From our humble beginnings as a series of small programs for Savannah-area children with special needs, to our work empowering adults with intellectual and developmental disabilities (IDD) today, EmployAbility has made a steadfast commitment to quality care and innovative programs for people with disabilities in our community for more than 60 years.
We are proud that over the decades EmployAbility has grown from a small, grassroots organization to a mid-size non-profit, providing services to people living and working in Chatham, Bryan, and Effingham Counties, but has never lost sight of the reason we exist: to empower those with disabilities to live full, meaningful lives.
During the 1950s, the Savannah-area school district did not have special education programming or accept children with disabilities into their classrooms, leaving parents to either send their children to Georgia state hospitals, or keep them at home without much-needed resources. In response to these limited options, a grassroots movement led by Lillie Mae Kicklighter and five other parents, resulted in the creation of a day program for children with intellectual and developmental disabilities that would later be known as EmployAbility.
1951 – The Kicklighter School founded as a private, one-room school in Forsyth Park, serving children with disabilities with education, socialization, and enrichment opportunities.
1957 – The organization is officially incorporated.
The 1970s were a time of dramatic expansion for EmployAbility, as the organization began serving adults, in addition to children, became an independent non-profit with its own Board of Directors, and went through the process of changing its name to reflect the addition of serving adults.
1972 – The organization known as Kicklighter School was renamed The Chatham Association for Retarded Citizens and began serving adults as well as children in its facilities on Eisenhower Drive.
1979 – The Chatham Association Center begins to focus solely on serving adults with intellectual and developmental disabilities (IDD).
The 1980s helped further refine the mission and the focus of EmployAbility, as the organization developed the first work activity program in Chatham County for adults with intellectual and developmental disabilities (IDD), developed its expertise in supported employment, and built business relationships with area employers.
1980 – The Chatham Association Center develops a work activity program, known as the sheltered workshop model, which provided piece rate work for individuals with intellectual and developmental disabilities. Innovative in its time, it served as a model for other organizations in Chatham County.
1985 – The Chatham Association Center begins its supported employment program seeking employment opportunities for program participants interested in working in the community. This era marks the start of a focus on building business relationships which have become one of the organization’s greatest strengths.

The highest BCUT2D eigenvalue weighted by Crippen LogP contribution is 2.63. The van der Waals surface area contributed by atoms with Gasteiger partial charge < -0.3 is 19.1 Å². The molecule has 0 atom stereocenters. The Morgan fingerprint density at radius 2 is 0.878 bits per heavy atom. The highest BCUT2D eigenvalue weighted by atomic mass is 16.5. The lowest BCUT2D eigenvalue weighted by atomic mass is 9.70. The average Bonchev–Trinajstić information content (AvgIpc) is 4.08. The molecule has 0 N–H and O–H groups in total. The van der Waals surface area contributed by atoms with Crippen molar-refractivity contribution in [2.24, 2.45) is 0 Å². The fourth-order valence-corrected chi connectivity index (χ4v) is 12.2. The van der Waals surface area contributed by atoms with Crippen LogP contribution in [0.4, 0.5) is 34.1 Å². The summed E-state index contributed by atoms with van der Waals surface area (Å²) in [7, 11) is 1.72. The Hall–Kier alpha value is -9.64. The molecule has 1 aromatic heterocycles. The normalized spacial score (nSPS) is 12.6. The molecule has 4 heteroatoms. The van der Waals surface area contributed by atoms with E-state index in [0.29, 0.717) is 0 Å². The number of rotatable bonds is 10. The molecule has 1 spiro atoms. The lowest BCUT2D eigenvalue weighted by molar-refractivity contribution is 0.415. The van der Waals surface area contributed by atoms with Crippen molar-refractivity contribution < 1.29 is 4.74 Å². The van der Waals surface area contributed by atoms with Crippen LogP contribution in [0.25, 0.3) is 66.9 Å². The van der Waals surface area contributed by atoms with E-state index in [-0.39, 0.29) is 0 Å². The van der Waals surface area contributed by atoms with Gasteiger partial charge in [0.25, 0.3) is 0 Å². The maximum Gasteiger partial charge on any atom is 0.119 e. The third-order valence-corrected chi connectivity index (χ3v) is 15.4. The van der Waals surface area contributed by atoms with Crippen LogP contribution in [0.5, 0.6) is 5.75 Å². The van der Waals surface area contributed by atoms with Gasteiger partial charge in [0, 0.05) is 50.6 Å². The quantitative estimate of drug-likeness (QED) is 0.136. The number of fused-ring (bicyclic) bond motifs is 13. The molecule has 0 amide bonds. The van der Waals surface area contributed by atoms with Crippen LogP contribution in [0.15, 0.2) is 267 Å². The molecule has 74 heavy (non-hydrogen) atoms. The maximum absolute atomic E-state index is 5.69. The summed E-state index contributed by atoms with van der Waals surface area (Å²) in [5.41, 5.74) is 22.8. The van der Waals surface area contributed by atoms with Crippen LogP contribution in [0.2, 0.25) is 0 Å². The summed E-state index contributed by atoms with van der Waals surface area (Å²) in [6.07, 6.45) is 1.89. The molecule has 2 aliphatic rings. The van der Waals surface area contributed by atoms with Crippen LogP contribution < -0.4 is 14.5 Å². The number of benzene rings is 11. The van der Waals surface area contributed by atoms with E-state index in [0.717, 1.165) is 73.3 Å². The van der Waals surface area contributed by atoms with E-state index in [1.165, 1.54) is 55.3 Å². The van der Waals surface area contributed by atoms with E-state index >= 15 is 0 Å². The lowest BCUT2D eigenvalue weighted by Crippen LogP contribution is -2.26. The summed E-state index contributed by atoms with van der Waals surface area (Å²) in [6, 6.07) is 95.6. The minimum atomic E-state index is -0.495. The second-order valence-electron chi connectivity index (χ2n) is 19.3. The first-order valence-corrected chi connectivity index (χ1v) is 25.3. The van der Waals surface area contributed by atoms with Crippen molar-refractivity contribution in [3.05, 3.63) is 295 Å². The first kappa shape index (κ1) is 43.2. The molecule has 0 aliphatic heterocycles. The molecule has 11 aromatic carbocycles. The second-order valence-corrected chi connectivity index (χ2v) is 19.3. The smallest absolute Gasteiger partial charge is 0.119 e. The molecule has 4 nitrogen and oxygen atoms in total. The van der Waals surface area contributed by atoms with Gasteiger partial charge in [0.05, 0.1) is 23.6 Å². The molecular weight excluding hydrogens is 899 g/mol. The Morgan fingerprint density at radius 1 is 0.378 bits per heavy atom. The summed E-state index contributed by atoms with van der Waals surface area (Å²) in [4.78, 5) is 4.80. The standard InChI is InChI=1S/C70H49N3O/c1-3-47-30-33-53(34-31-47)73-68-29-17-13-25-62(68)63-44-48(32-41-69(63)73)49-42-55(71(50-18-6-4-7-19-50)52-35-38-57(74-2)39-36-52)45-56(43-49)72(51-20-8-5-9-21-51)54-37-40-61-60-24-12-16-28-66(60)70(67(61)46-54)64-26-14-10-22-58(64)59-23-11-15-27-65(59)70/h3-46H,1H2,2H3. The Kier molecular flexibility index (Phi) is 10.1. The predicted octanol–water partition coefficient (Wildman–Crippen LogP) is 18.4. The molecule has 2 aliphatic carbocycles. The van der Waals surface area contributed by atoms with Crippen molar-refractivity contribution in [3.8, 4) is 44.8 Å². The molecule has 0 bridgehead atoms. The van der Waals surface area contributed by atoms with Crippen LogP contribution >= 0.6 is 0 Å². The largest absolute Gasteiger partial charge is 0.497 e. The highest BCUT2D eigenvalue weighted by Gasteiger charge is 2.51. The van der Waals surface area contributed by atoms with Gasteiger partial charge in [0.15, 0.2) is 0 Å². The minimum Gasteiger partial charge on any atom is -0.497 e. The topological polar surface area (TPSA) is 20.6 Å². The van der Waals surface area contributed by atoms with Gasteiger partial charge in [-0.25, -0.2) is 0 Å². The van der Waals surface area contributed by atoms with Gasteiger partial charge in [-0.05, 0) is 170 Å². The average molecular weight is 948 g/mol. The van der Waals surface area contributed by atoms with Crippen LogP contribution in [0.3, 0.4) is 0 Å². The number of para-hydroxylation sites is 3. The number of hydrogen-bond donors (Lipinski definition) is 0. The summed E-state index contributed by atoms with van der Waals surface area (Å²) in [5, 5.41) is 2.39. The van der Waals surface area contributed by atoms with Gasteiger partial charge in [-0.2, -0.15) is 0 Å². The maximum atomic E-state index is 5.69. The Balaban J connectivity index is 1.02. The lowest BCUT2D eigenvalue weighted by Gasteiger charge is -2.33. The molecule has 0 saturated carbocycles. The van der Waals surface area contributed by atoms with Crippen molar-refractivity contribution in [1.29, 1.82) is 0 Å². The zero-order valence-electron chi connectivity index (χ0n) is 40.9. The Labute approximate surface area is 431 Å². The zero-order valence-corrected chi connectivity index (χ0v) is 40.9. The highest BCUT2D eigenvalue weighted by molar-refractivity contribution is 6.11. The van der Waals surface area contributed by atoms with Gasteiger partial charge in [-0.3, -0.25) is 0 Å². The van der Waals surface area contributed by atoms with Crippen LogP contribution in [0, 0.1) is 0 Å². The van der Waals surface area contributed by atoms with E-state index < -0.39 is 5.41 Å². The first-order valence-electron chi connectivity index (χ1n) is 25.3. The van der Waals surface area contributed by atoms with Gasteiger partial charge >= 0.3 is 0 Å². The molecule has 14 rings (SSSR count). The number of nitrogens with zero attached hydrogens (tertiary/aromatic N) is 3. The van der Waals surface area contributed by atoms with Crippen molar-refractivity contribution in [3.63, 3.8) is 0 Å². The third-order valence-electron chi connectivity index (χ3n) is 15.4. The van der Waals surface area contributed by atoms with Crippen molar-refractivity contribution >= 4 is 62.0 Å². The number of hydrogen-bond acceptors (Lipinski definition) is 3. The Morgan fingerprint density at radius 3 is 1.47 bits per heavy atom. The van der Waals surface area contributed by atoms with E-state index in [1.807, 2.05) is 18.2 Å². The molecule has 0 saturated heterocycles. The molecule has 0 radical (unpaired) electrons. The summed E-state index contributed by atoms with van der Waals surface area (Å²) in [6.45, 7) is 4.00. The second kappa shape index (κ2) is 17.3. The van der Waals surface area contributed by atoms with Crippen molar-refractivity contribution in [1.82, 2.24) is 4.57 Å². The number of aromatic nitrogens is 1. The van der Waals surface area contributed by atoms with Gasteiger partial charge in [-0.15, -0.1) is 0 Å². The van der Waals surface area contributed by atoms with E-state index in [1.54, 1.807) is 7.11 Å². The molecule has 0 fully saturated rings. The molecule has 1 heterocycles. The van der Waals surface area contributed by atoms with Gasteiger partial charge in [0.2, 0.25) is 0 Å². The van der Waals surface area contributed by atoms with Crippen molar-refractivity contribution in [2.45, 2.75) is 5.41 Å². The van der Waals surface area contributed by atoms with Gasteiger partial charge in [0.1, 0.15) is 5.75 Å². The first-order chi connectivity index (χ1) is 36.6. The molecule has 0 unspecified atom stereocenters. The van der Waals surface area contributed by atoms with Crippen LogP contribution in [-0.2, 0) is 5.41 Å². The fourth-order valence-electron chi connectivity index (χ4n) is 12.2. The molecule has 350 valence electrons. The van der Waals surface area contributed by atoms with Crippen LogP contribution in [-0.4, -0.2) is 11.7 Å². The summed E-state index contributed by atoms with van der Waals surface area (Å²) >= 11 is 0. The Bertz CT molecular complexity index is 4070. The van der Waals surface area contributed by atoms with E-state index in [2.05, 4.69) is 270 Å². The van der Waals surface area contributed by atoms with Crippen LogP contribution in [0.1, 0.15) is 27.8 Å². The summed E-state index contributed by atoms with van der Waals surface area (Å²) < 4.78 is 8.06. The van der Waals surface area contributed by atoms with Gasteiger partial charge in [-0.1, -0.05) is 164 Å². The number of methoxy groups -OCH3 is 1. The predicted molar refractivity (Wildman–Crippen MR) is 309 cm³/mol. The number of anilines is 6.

The 1990s marked a period of growth and development for EmployAbility, as services expanded across multiple counties in Coastal Georgia.
1990 – The State of Georgia awards our organization its first contract to provide specialized and supported employment services to adults with developmental disabilities.
1994 – The Chatham Association Center changes its name to Coastal Center for Developmental Services, Inc.
The 2000s were a period of relative stability as the organization flourished from the changes it made in the last decade. In this time, EmployAbility developed a model of social enterprise that provided both experiential learning opportunities and additional revenue. The organization also saw continued growth of supported employment.
2005 – Chatham Industries becomes a subsidiary of Coastal Center for Developmental Services and implements a social enterprise training model to offer both experiential learning and revenue for program growth.
2008 – The organization, in partnership with the Savannah-Chatham County Public School System, St. Joseph’s / Candler Health System, and Georgia Vocational Rehabilitation Agency (GVRA) launched Project SEARCH, an innovative school-to-work program offered to high school students with developmental disabilities.
2010 – Present
Since 2010, EmployAbility has continued to expand, creating new programs to prepare individuals with developmental disabilities for employment and community integration.
2010 – The introduction of the MePower Campaign and dedicated the MePower Garden.
2015 – The organization launched a Community Employment Transition Program, a 10-week community-based training in preparation for employment.
2018 – The organization is renamed EmployAbility to create positive dialogue about people with IDD – focusing on abilities, rather than disabilities.
2019 – The Community Employment Transition Program was replaced by the Job Seekers Program, focused on workplace readiness as participants transition from Pre-Vocational Training to Supported Employment.
2020 – The Academy is created. The social enterprises are closed as EmployAbility returns to its core mission of pre-vocational training.